Step 3 also was not followed. The goal is to analyze the problem using ethical theories and approaches. Euthanasia is not legal in Louisiana. There was no moral conduct or supportive literature used in making these decisions.
Step 4 was not followed. Medical professionals did not explore all possible options. Although the staff treated the acute patients with all available resources, other means of treatment outside of euthanasia was not discussed in this podcast. Giving these terminal or limited patients drugs to lessen their suffering and keep them comfortable until help arrived could’ve been the better option.
The outcome was impacted by the moral agents’ decisions to proceed with euthanasia. Medical staff faced potential criminal charges. They also were ridiculed and blamed for murdering those people. If they used proper ethical theories and approaches, their decisions would have been supported by the medical community and courts. In this case, one cannot judge the moral rightness or wrongness of an act based on its consequences alone.
Judgement must be geared towards action. Moral judgement must be applied while using this model. It will directly affect the decision-making process whilst in an emergency. Moral judgement is based on individual values. Someone in the position to “Play God” should always have a team of people to discuss and formulate the best plan of action. Leaving the decisions solely up to one person can be very dangerous and their values and moral may differ greatly. Clinical judgments can also be used. This indicates that medical professionals allowing patients to make their own health care decision when they are fully capable.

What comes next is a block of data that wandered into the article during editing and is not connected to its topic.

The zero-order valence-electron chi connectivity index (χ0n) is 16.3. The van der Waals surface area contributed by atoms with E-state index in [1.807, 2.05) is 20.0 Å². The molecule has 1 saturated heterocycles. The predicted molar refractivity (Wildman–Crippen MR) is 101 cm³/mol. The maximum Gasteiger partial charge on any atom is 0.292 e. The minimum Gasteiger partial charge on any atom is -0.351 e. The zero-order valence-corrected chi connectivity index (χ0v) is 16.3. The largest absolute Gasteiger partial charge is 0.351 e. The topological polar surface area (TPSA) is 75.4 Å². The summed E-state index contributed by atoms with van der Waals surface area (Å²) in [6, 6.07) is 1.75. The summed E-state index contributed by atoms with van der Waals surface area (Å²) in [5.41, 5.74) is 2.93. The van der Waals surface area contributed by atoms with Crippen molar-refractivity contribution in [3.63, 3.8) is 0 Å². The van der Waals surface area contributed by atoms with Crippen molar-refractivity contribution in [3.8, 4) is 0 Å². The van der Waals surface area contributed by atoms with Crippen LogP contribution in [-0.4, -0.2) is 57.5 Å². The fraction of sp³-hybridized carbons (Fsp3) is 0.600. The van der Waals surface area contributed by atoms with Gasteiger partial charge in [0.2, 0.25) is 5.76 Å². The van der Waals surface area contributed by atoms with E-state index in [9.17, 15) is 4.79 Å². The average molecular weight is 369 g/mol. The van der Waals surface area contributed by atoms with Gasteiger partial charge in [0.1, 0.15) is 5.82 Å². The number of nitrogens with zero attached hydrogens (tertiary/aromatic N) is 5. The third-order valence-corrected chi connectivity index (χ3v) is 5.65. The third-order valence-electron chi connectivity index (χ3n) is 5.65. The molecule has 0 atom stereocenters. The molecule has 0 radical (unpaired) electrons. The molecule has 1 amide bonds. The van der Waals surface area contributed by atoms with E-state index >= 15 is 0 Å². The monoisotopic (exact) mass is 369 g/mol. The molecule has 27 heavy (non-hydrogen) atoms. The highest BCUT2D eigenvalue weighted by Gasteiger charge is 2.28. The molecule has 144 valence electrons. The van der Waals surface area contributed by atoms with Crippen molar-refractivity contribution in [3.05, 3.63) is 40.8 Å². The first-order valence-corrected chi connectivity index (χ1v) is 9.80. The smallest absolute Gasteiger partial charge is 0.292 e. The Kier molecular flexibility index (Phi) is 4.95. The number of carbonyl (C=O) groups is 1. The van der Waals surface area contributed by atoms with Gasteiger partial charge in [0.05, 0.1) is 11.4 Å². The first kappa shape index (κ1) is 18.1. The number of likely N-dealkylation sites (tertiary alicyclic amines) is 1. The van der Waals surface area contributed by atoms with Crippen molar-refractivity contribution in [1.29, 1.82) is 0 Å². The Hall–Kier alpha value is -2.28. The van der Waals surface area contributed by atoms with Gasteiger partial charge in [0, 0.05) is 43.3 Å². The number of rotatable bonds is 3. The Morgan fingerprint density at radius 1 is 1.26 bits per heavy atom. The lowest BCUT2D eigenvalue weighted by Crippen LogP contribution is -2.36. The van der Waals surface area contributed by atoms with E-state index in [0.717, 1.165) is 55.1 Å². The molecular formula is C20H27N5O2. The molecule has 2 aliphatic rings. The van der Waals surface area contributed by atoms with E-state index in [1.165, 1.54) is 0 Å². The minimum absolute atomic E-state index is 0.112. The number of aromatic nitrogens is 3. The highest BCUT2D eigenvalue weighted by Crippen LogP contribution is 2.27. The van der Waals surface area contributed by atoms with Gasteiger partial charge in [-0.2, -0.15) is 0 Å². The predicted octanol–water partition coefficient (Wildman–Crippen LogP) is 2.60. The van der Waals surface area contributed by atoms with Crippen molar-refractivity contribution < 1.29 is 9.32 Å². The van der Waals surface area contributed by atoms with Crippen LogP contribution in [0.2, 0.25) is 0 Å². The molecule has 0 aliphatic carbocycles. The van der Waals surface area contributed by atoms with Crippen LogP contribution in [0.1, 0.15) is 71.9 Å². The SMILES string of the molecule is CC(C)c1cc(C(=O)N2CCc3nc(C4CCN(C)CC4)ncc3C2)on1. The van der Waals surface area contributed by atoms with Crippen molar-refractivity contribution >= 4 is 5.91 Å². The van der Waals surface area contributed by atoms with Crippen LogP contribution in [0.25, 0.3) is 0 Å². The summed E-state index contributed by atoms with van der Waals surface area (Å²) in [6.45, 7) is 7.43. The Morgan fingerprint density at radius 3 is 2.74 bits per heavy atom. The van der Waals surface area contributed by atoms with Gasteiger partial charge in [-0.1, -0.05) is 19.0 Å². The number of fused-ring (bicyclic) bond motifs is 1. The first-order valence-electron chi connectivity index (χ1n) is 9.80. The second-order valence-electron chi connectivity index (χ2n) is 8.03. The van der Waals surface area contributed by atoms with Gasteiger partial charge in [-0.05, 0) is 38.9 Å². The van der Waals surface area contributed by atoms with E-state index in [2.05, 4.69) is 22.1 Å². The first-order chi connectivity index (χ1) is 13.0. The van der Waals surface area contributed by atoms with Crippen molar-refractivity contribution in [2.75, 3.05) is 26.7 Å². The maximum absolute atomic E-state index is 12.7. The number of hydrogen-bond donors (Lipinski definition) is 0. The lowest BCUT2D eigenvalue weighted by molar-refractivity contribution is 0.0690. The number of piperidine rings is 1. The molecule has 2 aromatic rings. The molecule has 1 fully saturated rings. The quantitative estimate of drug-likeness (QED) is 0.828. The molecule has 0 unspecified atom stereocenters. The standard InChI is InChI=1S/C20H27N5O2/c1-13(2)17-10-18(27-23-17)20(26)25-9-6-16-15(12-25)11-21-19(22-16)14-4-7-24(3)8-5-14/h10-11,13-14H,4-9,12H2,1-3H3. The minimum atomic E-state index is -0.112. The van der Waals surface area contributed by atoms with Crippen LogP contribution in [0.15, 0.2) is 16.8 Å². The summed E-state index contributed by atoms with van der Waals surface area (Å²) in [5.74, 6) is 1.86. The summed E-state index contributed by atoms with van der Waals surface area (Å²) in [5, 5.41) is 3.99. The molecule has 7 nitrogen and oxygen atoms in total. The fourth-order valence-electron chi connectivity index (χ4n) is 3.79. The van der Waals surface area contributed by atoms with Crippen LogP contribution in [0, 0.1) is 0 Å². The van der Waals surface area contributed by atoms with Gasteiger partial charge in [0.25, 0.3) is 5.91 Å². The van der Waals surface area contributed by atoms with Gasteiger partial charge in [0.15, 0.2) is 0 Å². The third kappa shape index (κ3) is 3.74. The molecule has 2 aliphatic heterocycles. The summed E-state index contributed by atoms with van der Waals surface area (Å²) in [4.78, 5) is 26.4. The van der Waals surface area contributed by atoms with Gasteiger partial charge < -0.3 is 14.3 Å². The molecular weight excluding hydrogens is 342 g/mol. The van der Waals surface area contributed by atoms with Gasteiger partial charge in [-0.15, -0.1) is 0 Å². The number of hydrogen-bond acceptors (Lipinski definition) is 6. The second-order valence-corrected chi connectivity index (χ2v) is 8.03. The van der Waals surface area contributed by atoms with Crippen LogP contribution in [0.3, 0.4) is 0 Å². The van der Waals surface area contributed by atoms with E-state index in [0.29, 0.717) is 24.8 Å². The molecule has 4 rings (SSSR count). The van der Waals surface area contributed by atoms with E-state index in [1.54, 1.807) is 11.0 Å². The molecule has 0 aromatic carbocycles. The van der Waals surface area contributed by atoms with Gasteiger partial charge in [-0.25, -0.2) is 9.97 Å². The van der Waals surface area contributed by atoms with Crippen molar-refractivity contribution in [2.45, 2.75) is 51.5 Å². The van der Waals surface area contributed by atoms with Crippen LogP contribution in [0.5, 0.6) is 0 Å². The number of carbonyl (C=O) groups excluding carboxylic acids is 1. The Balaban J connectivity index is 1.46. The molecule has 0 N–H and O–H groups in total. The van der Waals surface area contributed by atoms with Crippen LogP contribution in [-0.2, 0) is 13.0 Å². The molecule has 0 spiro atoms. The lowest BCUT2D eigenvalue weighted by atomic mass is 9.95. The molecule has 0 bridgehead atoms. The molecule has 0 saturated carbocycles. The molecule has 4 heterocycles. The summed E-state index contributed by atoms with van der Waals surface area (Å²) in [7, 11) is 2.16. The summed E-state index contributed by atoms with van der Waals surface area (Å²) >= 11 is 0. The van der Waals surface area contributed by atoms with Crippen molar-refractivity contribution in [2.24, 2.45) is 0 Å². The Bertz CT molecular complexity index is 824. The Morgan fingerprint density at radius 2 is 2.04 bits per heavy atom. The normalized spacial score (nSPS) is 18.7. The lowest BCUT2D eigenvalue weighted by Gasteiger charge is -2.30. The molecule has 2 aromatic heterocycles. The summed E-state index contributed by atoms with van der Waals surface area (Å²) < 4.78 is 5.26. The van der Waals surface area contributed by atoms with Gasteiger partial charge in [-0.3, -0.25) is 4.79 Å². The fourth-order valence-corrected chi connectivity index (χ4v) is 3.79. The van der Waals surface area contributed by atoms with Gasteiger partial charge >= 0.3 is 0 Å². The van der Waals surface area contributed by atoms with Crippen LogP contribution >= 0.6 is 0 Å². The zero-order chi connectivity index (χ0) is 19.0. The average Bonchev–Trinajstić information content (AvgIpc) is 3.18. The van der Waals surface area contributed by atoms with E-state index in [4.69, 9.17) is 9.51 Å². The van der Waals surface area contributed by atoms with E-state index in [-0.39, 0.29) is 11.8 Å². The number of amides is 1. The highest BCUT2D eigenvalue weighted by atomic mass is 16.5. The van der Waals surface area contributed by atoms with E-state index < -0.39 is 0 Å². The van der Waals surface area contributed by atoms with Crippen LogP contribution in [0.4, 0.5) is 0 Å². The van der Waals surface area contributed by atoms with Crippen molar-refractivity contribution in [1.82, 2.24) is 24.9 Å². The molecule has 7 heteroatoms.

The ethical theory that best fits with the resolution of my peer’s dilemma is Deontology. Deontology theories hold that you are acting rightly when you act according to duties and rights. In other words, duties and rights are the correct measuring rods for evaluating a course of action and its outcome. Some actions are intrinsically immoral, no matter how positive and beneficial one might judge the consequences to be, and that other actions are intrinsically moral, no matter how negative the consequences might be. In short, he said that one cannot judge the moral rightness or wrongness of an act based on its consequences alone. In this case there was a gamble either way in making the decision to euthanize patients, but it was also the medical providers’ duty to make the best decision for the suffering patients at the time. You are right. Some sort of plan should always be in place just case something catastrophic happens. This will alleviate a lot of stress and pressure on the leader or moral agents in the matter. If there are clear guidelines to follow, there is less room for unethical dilemmas to happen.
Reactions to the hurricane katrina aftermath podcast. (2021, Jun 01).
Retrieved August 10, 2022 , from